Asset-Backed Commercial Paper Money Market Fund Liquidity Facility - AMLF

AAA

DEFINITION of 'Asset-Backed Commercial Paper Money Market Fund Liquidity Facility - AMLF'

A lending program created by the Federal Reserve Board on September 19, 2008, that will provide new funding to U.S. financial institutions until October 30, 2009. The Asset-Backed Commercial Paper Money Market Fund Liquidity Facility (AMLF) provides funding that allows financial institutions to purchase asset-backed commercial paper (ABCP) from money market mutual funds (MMMF) to prevent default on investors' redemptions.

INVESTOPEDIA EXPLAINS'Asset-Backed Commercial Paper Money Market Fund Liquidity Facility - AMLF'

The acronym AMLF is generated by taking the first letters from the first two acronyms ABCP (asset-backed commercial paper) and MMMF (money market mutual fund). The letters "AM" are then combined with the acronym for liquidity facility, "LF".

RELATED TERMS
  1. Money Market Fund

    An investment fund that holds the objective to earn interest ...
  2. Broke The Buck

    When a money market mutual fund's net asset value (NAV) drops ...
  3. Commercial Paper

    An unsecured, short-term debt instrument issued by a corporation, ...
  4. Asset-Backed Commercial Paper - ...

    A short-term investment vehicle with a maturity that is typically ...
  5. Federal Reserve Board - FRB

    The governing body of the Federal Reserve System. The seven members ...
  6. Asset

    1. A resource with economic value that an individual, corporation ...
Related Articles
  1. Bonds & Fixed Income

    5 Signs Of A Credit Crisis

    These indicators can illuminate the depth and severity of problems in the credit markets.
  2. Retirement

    The Bright Side Of The Credit Crisis

    Find out how this tough economic period can be a learning experience for all.
  3. Mutual Funds & ETFs

    The 2007-08 Financial Crisis In Review

    If you don't know how the recession began, read on to learn more.
  4. Options & Futures

    Mark-To-Market Mayhem

    Did this accounting convention contribute to the credit crisis of 2008? Find out here.
  5. Insurance

    Fannie Mae, Freddie Mac And The Credit Crisis Of 2008

    Is the U.S. Congress' failure to rein in these mortgage giants to blame for the financial fallout?
  6. Options & Futures

    Market Bottom: Are We There Yet?

    No one rings a bell when the bear market's over, but that doesn't mean there's no way to predict a bottom.
  7. Economics

    Economic Meltdowns: Let Them Burn Or Stamp Them Out?

    Whether the Fed should intervene in market bubbles is up for debate. Learn about both sides here.
  8. Investing

    Why Cash is King When Markets are Volatile

    After the past several years, you might be addicted to equity. But when markets turn volatile, cash is the best option. Here's why.
  9. Investing

    Go Green with a Investment in Green Bonds

    If you want to invest in a socially responsible way, green bonds may be for you. And as the market grows retail investment opportunities will grow too.
  10. Savings

    Interest Rates and Your 401(k): How They Tango

    Here's how a rise in interest rates will likely impact your 401(k).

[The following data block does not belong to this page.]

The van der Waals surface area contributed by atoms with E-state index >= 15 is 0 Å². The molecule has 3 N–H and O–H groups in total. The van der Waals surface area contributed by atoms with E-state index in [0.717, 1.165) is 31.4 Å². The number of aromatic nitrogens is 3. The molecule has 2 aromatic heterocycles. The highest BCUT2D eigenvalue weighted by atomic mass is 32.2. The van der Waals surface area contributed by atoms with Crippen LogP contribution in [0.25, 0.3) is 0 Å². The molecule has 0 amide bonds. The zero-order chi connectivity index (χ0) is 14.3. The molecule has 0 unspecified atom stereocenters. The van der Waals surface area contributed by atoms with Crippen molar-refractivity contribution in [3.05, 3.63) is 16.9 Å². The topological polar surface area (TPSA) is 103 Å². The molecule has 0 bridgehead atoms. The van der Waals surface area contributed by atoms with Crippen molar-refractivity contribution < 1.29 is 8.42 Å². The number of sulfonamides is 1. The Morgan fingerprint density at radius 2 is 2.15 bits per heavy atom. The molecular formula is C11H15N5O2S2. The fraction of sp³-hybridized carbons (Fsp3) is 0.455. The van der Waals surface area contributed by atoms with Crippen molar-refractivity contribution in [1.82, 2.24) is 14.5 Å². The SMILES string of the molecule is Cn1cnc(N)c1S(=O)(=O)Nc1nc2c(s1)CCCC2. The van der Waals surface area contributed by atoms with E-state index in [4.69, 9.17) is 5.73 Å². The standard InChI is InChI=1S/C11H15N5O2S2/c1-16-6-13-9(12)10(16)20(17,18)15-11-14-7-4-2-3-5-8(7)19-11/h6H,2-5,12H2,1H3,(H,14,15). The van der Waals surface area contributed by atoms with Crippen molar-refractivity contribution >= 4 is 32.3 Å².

RELATED FAQS
  1. How does the stock market react to changes in the Federal Funds Rate?

    The stock market reacts to changes in the federal funds rate in various ways depending on where it is in the business cycle. ... Read Full Answer >>
  2. How does the bond market react to changes in the Federal Funds Rate?

    The bond market is highly sensitive to changes in the federal funds rate. When the Federal Reserve increases the federal ... Read Full Answer >>
  3. Why do commercial banks borrow from the Federal Reserve?

    Commercial banks borrow from the Federal Reserve primarily to meet reserve requirements when their cash on hand is low before ... Read Full Answer >>
  4. What are the differences between the Federal Funds Rate and LIBOR?

    In macroeconomics, the interest rate plays a crucial role in delivering an equilibrium on the assets market by equating the ... Read Full Answer >>
  5. Is there a situation in which wash trading is legal?

    Wash trading, the intentional practice of manipulating a stock's activity level to deceive other investors, is not a legal ... Read Full Answer >>
  6. What is the correlation between inflation and interest rate risk?

    There is a positive correlation between inflation and interest rate risk. Inflation basically occurs when there is too much ... Read Full Answer >>

You May Also Like

Hot Definitions
  1. Dog And Pony Show

    A colloquial term that generally refers to a presentation or seminar to market new products or services to potential buyers.
  2. Topless Meeting

    A meeting in which participants are not allowed to use laptops. A topless meeting organizer can also ban the use of smartphones, ...
  3. Hedging Transaction

    A type of transaction that limits investment risk with the use of derivatives, such as options and futures contracts. Hedging ...
  4. Bogey

    A buzzword that refers to a benchmark used to evaluate a fund's performance. The benchmark is an index that reflects the ...
  5. Xetra

    An all-electronic trading system based in Frankfurt, Germany. Launched in 1997 and operated by the Deutsche Börse, the Xetra ...
  6. Nuncupative Will

    A verbal will that must have two witnesses and can only deal with the distribution of personal property. A nuncupative will ...
Trading Center
×

You are using adblocking software

Want access to all of Investopedia? Add us to your “whitelist”
so you'll never miss a feature!